Massachusetts Supreme Judicial Court Reverses Lowell Building Inspector’s Larceny Conviction

The Massachusetts Supreme Judicial Court today reversed Lowell Building Inspector David St. Hilaire’s larceny conviction that followed a real estate transaction between St. Hilaire and his 86-year-old neighbor.  The name of the case is Commonwealth v. St. Hilaire.

Following a jury-waived trial, a superior court judge found the defendant guilty of larceny from a person sixty years of age or older.  The evidence at trial established that the victim had lived in her Lowell home for more than 50 years.  When the defendant moved next door, he and the victim’s husband argued about the boundaries of their respective plots of land.  After the husband died, the defendant asked whether he could buy the victim’s home.  The victim told various people, including her attorney, that she did not wish to sell her land to the defendant.  She said her husband would “flip over in his grave” if she sold her property to the defendant.

During the summer of 2010, the victim broke her hip and was hospitalized pending surgery.  She asked her attorney to visit the hospital to discuss her will and said she wanted to leave all of her property to her deceased best friend’s daughter (Lisa Miele).  The attorney drafted the will and returned to the hospital the same day for the victim’s signature in the presence of two witnesses and a notary.  The victim underwent surgery the next day and was transferred to a nursing home within a week.  Upon arrival at the nursing home, the victim was examined by medical staff who concluded that the victim exhibited mild cognitive deficits and was not competent to sign paperwork.  As the victim’s health care proxy, Miele would need to sign documents on the victim’s behalf.  Within days, the victim began suffering from a painful infection that required the administration of medication including oxycodone (which can cause sedation and confusion).  After taking the medication, the victim was sometimes incoherent and incapable of communicating.  During this time, the victim was visited regularly by Miele and she was also visited by the defendant.  One day, Miele visited the victim at the nursing home and reported that the victim was barely aware of Miele’s presence.  Miele departed and the defendant arrived shortly thereafter.  The defendant brought with him a notary public and one other person.  The defendant handed a document to the victim and asked her to sign it (without explaining its contents).  The victim’s roommate told her not to sign the paper, but she did.  The victim later told Miele that she didn’t know what she had signed and the defendant had not left a copy with her.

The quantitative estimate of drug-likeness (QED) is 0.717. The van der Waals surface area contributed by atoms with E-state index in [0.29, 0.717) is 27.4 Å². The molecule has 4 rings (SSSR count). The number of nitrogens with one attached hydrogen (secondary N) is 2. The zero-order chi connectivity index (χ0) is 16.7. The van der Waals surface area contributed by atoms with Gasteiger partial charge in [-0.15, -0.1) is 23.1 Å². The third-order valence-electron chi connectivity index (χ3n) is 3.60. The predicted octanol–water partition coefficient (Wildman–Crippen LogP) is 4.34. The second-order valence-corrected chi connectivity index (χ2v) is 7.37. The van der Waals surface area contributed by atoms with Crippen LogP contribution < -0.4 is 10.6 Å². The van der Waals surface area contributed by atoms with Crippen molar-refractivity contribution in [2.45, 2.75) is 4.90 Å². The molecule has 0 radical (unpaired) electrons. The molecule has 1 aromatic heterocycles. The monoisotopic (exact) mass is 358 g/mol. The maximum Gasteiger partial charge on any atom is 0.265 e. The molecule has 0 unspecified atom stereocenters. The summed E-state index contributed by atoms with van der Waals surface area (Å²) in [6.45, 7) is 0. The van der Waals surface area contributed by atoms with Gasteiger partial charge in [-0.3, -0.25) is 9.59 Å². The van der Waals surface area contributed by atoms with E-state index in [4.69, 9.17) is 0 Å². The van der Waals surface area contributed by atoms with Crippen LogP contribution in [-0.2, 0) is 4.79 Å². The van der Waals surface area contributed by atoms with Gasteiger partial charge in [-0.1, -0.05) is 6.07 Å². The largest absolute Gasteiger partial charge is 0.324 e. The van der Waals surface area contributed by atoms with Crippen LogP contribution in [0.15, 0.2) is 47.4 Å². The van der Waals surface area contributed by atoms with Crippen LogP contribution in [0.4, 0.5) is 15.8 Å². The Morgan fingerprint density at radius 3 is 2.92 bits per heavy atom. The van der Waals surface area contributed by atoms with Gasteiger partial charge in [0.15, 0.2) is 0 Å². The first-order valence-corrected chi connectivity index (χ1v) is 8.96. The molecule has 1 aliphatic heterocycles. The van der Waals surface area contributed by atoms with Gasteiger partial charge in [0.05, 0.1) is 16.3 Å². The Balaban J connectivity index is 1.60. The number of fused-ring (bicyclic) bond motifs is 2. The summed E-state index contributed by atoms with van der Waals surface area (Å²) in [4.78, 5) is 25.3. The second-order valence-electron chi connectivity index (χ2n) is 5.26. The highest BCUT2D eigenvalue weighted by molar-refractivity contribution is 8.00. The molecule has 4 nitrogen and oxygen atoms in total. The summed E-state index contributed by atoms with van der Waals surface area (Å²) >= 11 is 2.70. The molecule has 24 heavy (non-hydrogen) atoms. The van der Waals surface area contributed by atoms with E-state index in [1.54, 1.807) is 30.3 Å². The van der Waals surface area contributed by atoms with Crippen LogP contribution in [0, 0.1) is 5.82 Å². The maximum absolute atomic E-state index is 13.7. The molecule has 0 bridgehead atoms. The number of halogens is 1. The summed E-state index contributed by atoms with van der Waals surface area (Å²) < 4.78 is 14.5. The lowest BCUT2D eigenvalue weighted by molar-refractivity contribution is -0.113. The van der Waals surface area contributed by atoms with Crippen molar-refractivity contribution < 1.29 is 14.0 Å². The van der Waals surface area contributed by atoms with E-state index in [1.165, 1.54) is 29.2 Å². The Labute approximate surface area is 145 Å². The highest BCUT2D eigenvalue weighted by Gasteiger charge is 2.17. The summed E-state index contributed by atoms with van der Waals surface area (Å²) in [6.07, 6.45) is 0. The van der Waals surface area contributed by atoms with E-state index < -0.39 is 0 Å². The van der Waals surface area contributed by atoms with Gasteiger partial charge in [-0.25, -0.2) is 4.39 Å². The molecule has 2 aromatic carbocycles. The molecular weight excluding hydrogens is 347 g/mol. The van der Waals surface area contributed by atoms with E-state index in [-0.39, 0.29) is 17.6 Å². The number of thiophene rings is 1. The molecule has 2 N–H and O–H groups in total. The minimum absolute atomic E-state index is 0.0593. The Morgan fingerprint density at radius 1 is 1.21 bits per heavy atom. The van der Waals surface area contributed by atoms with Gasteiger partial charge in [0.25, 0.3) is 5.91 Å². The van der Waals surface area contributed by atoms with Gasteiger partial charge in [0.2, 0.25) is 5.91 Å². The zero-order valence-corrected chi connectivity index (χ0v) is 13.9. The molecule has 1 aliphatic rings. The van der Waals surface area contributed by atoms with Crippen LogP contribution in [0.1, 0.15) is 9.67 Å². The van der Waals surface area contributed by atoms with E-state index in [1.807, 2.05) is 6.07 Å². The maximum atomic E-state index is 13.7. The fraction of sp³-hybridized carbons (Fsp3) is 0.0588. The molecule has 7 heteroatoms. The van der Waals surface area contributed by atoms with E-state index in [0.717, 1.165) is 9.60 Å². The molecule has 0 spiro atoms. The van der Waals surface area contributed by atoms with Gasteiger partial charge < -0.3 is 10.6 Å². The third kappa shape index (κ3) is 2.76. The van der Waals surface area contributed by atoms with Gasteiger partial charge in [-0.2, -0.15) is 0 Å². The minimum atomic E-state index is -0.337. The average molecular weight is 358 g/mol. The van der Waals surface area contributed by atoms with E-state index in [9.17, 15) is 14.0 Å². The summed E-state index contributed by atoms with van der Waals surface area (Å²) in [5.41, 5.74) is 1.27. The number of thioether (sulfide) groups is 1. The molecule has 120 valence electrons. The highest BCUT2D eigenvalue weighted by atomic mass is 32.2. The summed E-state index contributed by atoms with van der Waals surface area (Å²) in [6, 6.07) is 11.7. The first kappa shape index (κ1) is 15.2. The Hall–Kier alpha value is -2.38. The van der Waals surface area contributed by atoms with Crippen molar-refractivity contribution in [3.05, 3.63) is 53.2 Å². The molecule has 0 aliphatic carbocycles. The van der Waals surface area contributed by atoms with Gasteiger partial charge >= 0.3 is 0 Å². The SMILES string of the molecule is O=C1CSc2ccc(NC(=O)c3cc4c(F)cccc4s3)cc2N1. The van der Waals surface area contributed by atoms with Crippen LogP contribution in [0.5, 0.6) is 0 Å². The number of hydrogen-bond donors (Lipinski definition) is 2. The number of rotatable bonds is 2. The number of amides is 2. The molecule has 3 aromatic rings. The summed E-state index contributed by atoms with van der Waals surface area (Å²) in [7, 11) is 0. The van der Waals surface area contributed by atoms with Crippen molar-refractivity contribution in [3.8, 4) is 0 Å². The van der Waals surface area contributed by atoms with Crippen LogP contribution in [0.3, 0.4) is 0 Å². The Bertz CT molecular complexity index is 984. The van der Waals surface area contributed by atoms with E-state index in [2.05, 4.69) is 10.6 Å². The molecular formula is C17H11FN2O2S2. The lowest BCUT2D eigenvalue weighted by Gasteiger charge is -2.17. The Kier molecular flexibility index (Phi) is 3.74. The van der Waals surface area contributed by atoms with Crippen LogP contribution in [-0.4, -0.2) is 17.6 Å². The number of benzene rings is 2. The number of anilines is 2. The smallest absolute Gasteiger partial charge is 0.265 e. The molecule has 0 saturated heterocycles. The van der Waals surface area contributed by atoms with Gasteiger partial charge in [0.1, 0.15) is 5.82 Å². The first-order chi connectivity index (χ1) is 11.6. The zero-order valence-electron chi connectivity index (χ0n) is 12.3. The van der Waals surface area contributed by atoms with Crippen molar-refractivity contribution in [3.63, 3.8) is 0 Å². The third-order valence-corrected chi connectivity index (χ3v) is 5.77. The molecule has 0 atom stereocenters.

When the victim died a few weeks later, the defendant produced a quitclaim deed in which the victim conveyed her property to the defendant.  When questioned by the police, the defendant said that he and the victim had entered into an oral agreement prior to her hospitalization for the victim to sell her land to the defendant for $100,000.  The defendant would pay off any municipal liens and grant the victim a life estate in the property.  The defendant drafted all documents himself and did not tell either Miele or the victim’s attorney about the alleged property sale agreement.  He told the police that when she signed the quitclaim deed, the victim looked good and knew what was going on.

The defendant was indicted and charged with larceny in superior court.  Following a jury-waived trial, the judge convicted the defendant finding, among other things, that he (1) took the victim’s property without her consent; and (2) knew or should of known that the victim lacked the mental capacity to consent to the transaction.  The Supreme Judicial Court ruled that it was appropriate for the trial judge to consider whether the victim had the mental capacity to consent to the real estate deal.  If she was incompetent, she lacked the capacity to sell the land.  However, the SJC ruled that it was error for the trial judge to convict the defendant because he knew or should have known that the victim was incompetent.  Larceny is a specific intent crime, which means the Commonwealth must prove beyond a reasonable doubt that the defendant intended to steal the property.  If the defendant honestly believed the victim was capable of consenting to the transaction, even if his honest belief was mistaken, then he didn’t intend to steal and he shouldn’t have been convicted of larceny.  Accordingly, the Court reversed the defendant’s conviction and sent the case back to the superior court for a new trial.